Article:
The young seals are gaffed without trouble: the old ones are shot.
The landing net was useless for one of his size, and I would not have him gaffed.
But, you see, I know Duncan: he has often gaffed fish for me.
The landing-net was useless for one of his size, and I would not have him gaffed.
On the third day he gaffed another seal as it floated past on a cake of ice.
I drew him slowly to my side, and gaffed him in four feet of water.
At the boatman's request, he gaffed the fish, which went off with the gaff and was lost, owing to the hook tearing away.
"If I ever gaff another fish, may I be gaffed myself," I said.
One day the little maid fell into the sea, but Bucca held her up until Uncle Malachi reached his gaff, and gaffed her in.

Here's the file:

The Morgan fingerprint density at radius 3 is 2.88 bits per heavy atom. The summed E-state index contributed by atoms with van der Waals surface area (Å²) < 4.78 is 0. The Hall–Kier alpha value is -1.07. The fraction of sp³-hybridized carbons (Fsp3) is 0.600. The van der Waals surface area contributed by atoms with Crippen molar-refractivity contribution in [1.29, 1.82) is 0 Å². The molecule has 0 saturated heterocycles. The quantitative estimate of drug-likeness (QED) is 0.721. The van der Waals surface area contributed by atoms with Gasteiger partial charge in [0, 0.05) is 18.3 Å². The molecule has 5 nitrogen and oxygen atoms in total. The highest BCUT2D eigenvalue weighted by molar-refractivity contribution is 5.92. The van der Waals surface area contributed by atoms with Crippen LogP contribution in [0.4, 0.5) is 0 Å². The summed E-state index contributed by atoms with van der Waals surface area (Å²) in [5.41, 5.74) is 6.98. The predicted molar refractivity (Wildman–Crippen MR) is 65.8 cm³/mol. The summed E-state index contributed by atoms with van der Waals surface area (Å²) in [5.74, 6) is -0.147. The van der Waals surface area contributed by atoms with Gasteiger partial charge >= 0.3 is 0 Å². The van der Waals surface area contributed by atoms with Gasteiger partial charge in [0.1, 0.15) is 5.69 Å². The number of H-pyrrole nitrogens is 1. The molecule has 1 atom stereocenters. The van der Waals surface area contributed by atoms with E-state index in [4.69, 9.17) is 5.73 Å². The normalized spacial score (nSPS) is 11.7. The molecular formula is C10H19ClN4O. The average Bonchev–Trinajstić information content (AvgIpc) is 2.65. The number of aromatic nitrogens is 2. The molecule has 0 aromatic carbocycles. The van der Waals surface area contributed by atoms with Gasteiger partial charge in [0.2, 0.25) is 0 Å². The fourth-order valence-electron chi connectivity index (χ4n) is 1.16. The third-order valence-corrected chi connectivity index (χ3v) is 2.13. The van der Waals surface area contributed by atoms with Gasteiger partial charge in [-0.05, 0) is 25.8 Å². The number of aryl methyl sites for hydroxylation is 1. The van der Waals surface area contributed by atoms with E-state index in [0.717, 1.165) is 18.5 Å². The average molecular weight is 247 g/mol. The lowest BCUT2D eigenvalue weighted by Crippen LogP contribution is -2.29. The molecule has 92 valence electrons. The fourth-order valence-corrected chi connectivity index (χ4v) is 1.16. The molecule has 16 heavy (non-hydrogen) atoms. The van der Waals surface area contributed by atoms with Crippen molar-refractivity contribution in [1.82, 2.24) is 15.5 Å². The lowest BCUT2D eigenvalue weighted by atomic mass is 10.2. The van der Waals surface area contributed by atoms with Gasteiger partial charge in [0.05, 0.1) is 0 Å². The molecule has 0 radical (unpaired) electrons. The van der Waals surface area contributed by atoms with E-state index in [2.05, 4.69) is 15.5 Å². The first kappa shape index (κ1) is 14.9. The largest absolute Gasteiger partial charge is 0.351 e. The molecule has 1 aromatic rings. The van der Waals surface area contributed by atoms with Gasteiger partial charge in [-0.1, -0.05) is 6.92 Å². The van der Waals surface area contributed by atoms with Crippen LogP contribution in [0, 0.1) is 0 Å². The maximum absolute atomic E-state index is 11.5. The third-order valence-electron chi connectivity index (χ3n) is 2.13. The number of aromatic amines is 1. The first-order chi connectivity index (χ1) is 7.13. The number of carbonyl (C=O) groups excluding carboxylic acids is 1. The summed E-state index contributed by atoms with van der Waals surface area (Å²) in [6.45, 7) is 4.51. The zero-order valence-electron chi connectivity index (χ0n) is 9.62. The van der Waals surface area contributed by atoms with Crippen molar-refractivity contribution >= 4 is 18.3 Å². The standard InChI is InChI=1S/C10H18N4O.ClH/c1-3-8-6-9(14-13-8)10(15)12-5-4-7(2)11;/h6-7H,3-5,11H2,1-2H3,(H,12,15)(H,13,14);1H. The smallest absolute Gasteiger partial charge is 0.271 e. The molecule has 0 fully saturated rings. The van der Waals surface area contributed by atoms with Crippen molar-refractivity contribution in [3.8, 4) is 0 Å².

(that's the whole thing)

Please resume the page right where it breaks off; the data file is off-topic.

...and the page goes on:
Captain Dan reached over with a gaff—and all but gaffed that swordfish before he sank too deep.
"iron hook," c.1300, gaffe, from Old French gaffe "boat hook" (see gaffe). Specifically of the hook on a fishing spear from 1650s.
"loud, rude talk," 1825, from Scottish dialect, perhaps a survival of Old English gafspræc "blasphemous or ribald speech," or from gaff (n.1), and cf. gaffe.
"cheap music hall or theater; place of amusement for the lowest classes," 1850s, British slang, earlier "a fair" (1753), of unknown origin.
A concealed device or operation that makes it impossible for the customer to win; gimmick: People started looking for a gaff (1893+ Carnival & hawkers)
[fr gaff, ''a hook'']